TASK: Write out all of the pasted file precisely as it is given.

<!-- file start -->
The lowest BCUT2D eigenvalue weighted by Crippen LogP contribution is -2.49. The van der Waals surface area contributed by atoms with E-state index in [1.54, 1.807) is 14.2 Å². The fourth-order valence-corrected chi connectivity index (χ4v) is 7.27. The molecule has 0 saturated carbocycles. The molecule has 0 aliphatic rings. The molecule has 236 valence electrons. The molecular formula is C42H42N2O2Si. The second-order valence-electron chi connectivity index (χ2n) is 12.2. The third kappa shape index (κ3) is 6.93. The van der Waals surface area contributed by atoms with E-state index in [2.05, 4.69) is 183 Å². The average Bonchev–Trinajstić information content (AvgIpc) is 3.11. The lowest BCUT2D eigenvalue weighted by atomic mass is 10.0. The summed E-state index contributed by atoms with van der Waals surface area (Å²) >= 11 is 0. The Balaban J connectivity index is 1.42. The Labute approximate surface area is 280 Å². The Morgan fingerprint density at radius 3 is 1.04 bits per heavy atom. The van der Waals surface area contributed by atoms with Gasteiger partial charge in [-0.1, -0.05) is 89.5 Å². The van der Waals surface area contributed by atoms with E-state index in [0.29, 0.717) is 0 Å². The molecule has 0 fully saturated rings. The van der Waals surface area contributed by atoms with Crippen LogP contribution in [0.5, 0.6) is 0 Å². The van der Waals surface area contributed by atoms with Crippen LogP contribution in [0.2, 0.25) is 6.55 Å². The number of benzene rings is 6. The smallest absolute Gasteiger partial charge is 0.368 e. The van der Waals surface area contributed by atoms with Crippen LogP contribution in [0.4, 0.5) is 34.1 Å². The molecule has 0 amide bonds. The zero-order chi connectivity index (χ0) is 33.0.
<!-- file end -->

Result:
The lowest BCUT2D eigenvalue weighted by Crippen LogP contribution is -2.49. The van der Waals surface area contributed by atoms with E-state index in [1.54, 1.807) is 14.2 Å². The fourth-order valence-corrected chi connectivity index (χ4v) is 7.27. The molecule has 0 saturated carbocycles. The molecule has 0 aliphatic rings. The molecule has 236 valence electrons. The molecular formula is C42H42N2O2Si. The second-order valence-electron chi connectivity index (χ2n) is 12.2. The third kappa shape index (κ3) is 6.93. The van der Waals surface area contributed by atoms with E-state index in [2.05, 4.69) is 183 Å². The average Bonchev–Trinajstić information content (AvgIpc) is 3.11. The lowest BCUT2D eigenvalue weighted by atomic mass is 10.0. The summed E-state index contributed by atoms with van der Waals surface area (Å²) >= 11 is 0. The Balaban J connectivity index is 1.42. The Labute approximate surface area is 280 Å². The Morgan fingerprint density at radius 3 is 1.04 bits per heavy atom. The van der Waals surface area contributed by atoms with Gasteiger partial charge in [-0.1, -0.05) is 89.5 Å². The van der Waals surface area contributed by atoms with E-state index in [0.29, 0.717) is 0 Å². The molecule has 0 fully saturated rings. The van der Waals surface area contributed by atoms with Crippen LogP contribution in [0.5, 0.6) is 0 Å². The van der Waals surface area contributed by atoms with Crippen LogP contribution in [0.2, 0.25) is 6.55 Å². The number of benzene rings is 6. The smallest absolute Gasteiger partial charge is 0.368 e. The van der Waals surface area contributed by atoms with Crippen LogP contribution in [0.4, 0.5) is 34.1 Å². The molecule has 0 amide bonds. The zero-order chi connectivity index (χ0) is 33.0.